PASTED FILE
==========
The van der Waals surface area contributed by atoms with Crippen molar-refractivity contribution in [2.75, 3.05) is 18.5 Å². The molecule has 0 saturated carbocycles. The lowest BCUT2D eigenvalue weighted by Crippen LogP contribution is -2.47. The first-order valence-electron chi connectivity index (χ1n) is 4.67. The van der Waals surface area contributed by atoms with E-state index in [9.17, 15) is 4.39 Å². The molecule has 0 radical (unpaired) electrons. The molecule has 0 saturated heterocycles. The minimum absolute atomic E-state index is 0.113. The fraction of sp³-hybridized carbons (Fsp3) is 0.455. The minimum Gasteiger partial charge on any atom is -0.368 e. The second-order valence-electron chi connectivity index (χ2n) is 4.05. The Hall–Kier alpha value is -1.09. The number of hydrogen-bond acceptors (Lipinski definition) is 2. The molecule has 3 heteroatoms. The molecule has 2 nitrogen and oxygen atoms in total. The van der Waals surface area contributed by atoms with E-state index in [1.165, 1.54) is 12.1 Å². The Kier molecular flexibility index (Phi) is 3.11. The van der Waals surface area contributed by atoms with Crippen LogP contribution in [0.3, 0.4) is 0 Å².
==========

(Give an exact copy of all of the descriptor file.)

The van der Waals surface area contributed by atoms with Crippen molar-refractivity contribution in [2.75, 3.05) is 18.5 Å². The molecule has 0 saturated carbocycles. The lowest BCUT2D eigenvalue weighted by Crippen LogP contribution is -2.47. The first-order valence-electron chi connectivity index (χ1n) is 4.67. The van der Waals surface area contributed by atoms with E-state index in [9.17, 15) is 4.39 Å². The molecule has 0 radical (unpaired) electrons. The molecule has 0 saturated heterocycles. The minimum absolute atomic E-state index is 0.113. The fraction of sp³-hybridized carbons (Fsp3) is 0.455. The minimum Gasteiger partial charge on any atom is -0.368 e. The second-order valence-electron chi connectivity index (χ2n) is 4.05. The Hall–Kier alpha value is -1.09. The number of hydrogen-bond acceptors (Lipinski definition) is 2. The molecule has 3 heteroatoms. The molecule has 2 nitrogen and oxygen atoms in total. The van der Waals surface area contributed by atoms with E-state index in [1.165, 1.54) is 12.1 Å². The Kier molecular flexibility index (Phi) is 3.11. The van der Waals surface area contributed by atoms with Crippen LogP contribution in [0.3, 0.4) is 0 Å².